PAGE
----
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All my sons

Cloning creates identity crisis in A Number

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Breakthroughs in medical technology do more than extend human life. In a happy side effect, they can pump new blood into overly familiar theatrical themes. Thanks to genetic and health care research, plays that explore human identity can surgically remove obsolete contrivances like bump-on-the-head amnesia, unknown twins and mistaken identity.

Earlier this year, Actor's Express' Echoes of Another Man examined the implications of brain transplants, while in 2004, Synchronicity Performance Group's Slide Glide the Slippery Slope debated the ethics of cloning from multiple angles.

Human cloning provides the engrossing, unnerving crux to A Number, the opening work of 7 Stages' Caryl Churchill Festival. Directed by Joe Gfaller, the short, unsettling play does more than float some disquieting sci-fi ideas about copying people, but becomes an unexpectedly meaty drama about broken family ties.

The only thing you can predict about Churchill's writing is its unpredictability: The British playwright delights in strange dialogue and head games. All of A Number's scenes begin in the middle of an action, forcing us to piece the details together. In the first scene, middle-aged Salter (Larry Larson) discusses with his thirtyish son, Bernard (John Benzinger), the revelation that cloned copies of Bernard have existed since his birth. The father makes a show of outrage ­-- the cloning supposedly took place without his knowledge -- but he so evasively recounts Bernard's infancy that we suspect Salter of complicity.

Bernard reacts with shock and feelings of violation, at times referring to the duplicates as "things" and not people. A Number speculates whether cloning can diminish a person's individuality. "They've damaged your uniqueness, weakened your identity," Salter says amid talk of suing the scientists.

But is Bernard really the "original" offspring, as his father claims? In the second scene, Benzinger portrays another, physically identical son who also has the impression that he came first, and the rest were copies. Sorting out the truth provides A Number's compelling mystery. Churchill squarely argues that nurture trumps nature: Though the two sons have identical genes, they're polar opposites. The first Bernard has a mild, tentative manner, while the second, armored in a leather jacket, proves hostile and unstable.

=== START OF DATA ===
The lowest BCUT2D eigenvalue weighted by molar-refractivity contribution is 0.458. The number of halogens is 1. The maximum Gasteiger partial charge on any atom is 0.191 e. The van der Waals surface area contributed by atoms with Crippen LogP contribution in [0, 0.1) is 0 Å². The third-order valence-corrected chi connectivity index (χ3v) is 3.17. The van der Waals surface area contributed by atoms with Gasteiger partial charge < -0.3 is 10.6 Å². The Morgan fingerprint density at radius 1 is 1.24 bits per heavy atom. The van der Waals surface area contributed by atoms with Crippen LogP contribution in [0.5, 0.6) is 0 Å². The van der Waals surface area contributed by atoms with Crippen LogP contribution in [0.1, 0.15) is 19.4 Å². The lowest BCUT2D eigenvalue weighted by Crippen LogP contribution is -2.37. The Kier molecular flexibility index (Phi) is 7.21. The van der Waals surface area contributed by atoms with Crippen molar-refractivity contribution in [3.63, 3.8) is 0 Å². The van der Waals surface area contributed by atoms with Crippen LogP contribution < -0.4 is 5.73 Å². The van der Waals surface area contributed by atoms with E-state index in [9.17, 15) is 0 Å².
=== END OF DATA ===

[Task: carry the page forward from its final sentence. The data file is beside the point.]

Although the sons never meet on stage, increasingly fraught tensions unfold between them. With the bustling urban sound effects between scenes, we can vividly imagine their offstage encounters -- it's like a taut thriller with "twinning" special effects taking place during the scene changes. Benzinger's performance as the aggressive clone never quite clicks, however. Perhaps he's overcompensating for playing multiple roles in quick succession, but with his lowered brows and stalking gait, he comes across like a cliché of a psycho, while the actor otherwise makes extremely rich, original choices in the rest of the play.

Even if the play didn't hinge on cloning, A Number becomes an edge-of-your-seat drama. The central dynamic increasingly resembles the fallout of divorce and remarriage on young children. The hostile son resembles the resentful child of a broken home, while the meek one could be the progeny of a more attentive marriage. Churchill raises the stakes of sibling rivalry and neglectful fathering until they approach Old Testament proportions.

Larson goes a long way toward humanizing A Number with his complex portrayal of Salter, who comes across as warm, vulnerable and anguished yet untrustworthy. The character has a remote quality -- we never take what he's saying on faith -- yet Larson doesn't mistake that for being unemotional, and we recognize his feelings of guilt and affection even when he recounts his callous behaviors.

Compared to a noisy movie like The Island, A Number advances far more intriguing ideas about cloning. Science may provide people with more options to reproduce, but Churchill suggests that may simply give parents more chances to mess up their kids. The play concludes with the melancholy realization that no matter how much we learn about DNA, the human soul remains unknowable, perhaps even to ourselves.

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